For beach-walking South Carolinians, it would have been quite the Saturday afternoon spectacle.
Two US fighter jets soaring above them, armed with air-to-air missiles. Then a launch.
From an altitude of 58,000ft, one of the two jets fired a single ‘Sidewinder’ short range missile. It was 2.39pm eastern US time.
From the amateur images snapped on the beach, the impact of the missile was clear. 11 miles above, the hit was spot on.
The balloon, a dot in the sky which had caused days of intrigue, amusement but diplomatic drama too, deflated in seconds.
The payload below it fell away fast, falling more than 60,000ft into the Atlantic below. In Beijing, it was approaching 4am.
Officials there would have known immediately that their “weather balloon” had been downed. There is no question that they had been watching, if not controlling, its every move.
But it was several hours before their Foreign Ministry had composed the predictably angry statement of “strong dissatisfaction and protest against the US’s use of force to attack a civilian unmanned aircraft”.
As the sun rose over Beijing, it was disappearing on America’s eastern seaboard. But six miles off South Carolina’s shore, a flotilla of boats and ships was already beginning to arrive.
Over an area spanning about seven miles, vessels and specialists from the US Coast Guard, the US Navy and the FBI had begun to collect debris.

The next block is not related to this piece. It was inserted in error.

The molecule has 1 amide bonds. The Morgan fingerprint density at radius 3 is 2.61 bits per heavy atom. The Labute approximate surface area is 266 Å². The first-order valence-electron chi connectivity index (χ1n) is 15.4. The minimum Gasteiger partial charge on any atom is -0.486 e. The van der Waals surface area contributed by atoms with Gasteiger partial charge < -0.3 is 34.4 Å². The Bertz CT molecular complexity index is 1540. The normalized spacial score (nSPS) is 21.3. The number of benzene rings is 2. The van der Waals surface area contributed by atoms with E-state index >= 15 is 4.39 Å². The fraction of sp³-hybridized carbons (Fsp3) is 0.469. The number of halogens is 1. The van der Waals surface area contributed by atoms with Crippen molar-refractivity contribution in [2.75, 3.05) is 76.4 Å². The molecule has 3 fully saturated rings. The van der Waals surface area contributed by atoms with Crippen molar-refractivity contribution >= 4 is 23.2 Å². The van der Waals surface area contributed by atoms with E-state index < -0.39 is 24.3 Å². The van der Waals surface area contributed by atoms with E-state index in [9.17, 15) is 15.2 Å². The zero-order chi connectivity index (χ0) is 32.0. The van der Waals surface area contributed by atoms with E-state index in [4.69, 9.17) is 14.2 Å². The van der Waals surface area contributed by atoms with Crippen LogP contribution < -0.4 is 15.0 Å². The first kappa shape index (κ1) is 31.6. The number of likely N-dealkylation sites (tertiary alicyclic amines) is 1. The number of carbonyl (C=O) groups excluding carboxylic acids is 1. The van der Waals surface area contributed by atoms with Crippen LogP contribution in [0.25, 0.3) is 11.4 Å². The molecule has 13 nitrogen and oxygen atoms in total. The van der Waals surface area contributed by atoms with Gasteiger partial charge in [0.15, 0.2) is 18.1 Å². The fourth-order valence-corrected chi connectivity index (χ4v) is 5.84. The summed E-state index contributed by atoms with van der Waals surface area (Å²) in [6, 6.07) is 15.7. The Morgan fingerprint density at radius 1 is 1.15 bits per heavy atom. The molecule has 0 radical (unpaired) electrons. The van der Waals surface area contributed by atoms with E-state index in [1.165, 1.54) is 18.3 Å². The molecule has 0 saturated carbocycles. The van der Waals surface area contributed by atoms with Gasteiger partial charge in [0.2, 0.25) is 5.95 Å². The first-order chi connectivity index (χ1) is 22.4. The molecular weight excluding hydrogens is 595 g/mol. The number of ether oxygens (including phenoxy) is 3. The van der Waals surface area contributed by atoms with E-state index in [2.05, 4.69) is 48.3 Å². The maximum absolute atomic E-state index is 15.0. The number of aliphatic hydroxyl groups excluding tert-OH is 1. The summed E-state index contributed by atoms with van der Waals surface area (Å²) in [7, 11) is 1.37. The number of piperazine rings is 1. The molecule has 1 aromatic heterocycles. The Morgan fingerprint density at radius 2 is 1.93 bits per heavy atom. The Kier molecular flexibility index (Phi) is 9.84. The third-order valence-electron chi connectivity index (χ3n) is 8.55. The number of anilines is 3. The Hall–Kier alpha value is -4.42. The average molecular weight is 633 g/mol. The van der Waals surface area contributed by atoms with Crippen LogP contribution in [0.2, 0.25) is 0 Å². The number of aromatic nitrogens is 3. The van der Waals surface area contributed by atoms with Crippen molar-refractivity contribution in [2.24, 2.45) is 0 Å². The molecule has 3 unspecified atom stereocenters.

In the days ahead, divers and unmanned submarines will comb the sea floor, conveniently shallow at just over 40ft. The weather over the next few days is good but this will still be a tricky operation.
It will be at least a day or two before a specialist recovery ship can be in place to lift larger bits of wreckage from the water.
The aim will be to harvest a potential goldmine of information and data from the debris. It’s likely that investigators will attempt to reconstruct the balloon’s payload and learn from it.
Among the things they will be interested to discover: was there any US technology inside the Chinese equipment? US officials have long suspected China of commercial and technology theft.
But beyond the spectacle on the beaches of the Carolinas, and beyond the cable news channels “balloon watch” gimmicks, make no mistake, this is an extremely serious moment.
There is no more important geo-political relationship than that between China and America.
It is a relationship that impacts us all and it was in a bad way before the curious white speck appeared in the skies over Montana.